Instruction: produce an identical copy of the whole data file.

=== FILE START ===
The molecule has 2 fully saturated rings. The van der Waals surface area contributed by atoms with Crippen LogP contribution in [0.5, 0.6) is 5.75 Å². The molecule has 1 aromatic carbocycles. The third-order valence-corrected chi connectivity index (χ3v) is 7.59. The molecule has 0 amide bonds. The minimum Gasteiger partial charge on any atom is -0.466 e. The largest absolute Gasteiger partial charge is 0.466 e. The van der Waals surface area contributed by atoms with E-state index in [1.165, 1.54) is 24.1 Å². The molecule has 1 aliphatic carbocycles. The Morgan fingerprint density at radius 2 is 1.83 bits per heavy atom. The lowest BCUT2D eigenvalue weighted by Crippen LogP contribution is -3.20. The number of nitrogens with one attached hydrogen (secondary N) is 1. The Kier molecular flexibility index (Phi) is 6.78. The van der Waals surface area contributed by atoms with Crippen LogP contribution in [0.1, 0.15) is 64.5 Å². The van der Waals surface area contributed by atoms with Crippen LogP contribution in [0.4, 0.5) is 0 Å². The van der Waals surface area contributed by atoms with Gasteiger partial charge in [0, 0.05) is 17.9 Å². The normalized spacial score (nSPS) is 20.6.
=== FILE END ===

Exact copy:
The molecule has 2 fully saturated rings. The van der Waals surface area contributed by atoms with Crippen LogP contribution in [0.5, 0.6) is 5.75 Å². The molecule has 1 aromatic carbocycles. The third-order valence-corrected chi connectivity index (χ3v) is 7.59. The molecule has 0 amide bonds. The minimum Gasteiger partial charge on any atom is -0.466 e. The largest absolute Gasteiger partial charge is 0.466 e. The van der Waals surface area contributed by atoms with E-state index in [1.165, 1.54) is 24.1 Å². The molecule has 1 aliphatic carbocycles. The Morgan fingerprint density at radius 2 is 1.83 bits per heavy atom. The lowest BCUT2D eigenvalue weighted by Crippen LogP contribution is -3.20. The number of nitrogens with one attached hydrogen (secondary N) is 1. The Kier molecular flexibility index (Phi) is 6.78. The van der Waals surface area contributed by atoms with Crippen LogP contribution in [0.1, 0.15) is 64.5 Å². The van der Waals surface area contributed by atoms with Crippen LogP contribution in [0.4, 0.5) is 0 Å². The van der Waals surface area contributed by atoms with Gasteiger partial charge in [0, 0.05) is 17.9 Å². The normalized spacial score (nSPS) is 20.6.